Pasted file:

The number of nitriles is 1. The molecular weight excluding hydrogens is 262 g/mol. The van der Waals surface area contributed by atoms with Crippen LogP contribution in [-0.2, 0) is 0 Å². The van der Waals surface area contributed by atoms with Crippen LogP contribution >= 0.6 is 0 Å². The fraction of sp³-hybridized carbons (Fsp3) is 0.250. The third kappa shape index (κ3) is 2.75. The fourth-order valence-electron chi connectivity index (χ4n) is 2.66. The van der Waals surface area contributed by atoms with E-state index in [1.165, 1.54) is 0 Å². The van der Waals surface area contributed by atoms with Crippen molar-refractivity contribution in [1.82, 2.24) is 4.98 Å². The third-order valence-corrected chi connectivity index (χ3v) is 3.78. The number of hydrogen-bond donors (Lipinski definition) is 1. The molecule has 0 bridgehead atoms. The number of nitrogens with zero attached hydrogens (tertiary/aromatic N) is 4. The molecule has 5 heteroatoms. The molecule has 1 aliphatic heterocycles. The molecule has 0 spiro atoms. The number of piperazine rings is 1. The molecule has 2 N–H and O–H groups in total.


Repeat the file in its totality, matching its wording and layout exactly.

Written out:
The number of nitriles is 1. The molecular weight excluding hydrogens is 262 g/mol. The van der Waals surface area contributed by atoms with Crippen LogP contribution in [-0.2, 0) is 0 Å². The van der Waals surface area contributed by atoms with Crippen LogP contribution >= 0.6 is 0 Å². The fraction of sp³-hybridized carbons (Fsp3) is 0.250. The third kappa shape index (κ3) is 2.75. The fourth-order valence-electron chi connectivity index (χ4n) is 2.66. The van der Waals surface area contributed by atoms with E-state index in [1.165, 1.54) is 0 Å². The van der Waals surface area contributed by atoms with Crippen molar-refractivity contribution in [1.82, 2.24) is 4.98 Å². The third-order valence-corrected chi connectivity index (χ3v) is 3.78. The number of hydrogen-bond donors (Lipinski definition) is 1. The molecule has 0 bridgehead atoms. The number of nitrogens with zero attached hydrogens (tertiary/aromatic N) is 4. The molecule has 5 heteroatoms. The molecule has 1 aliphatic heterocycles. The molecule has 0 spiro atoms. The number of piperazine rings is 1. The molecule has 2 N–H and O–H groups in total.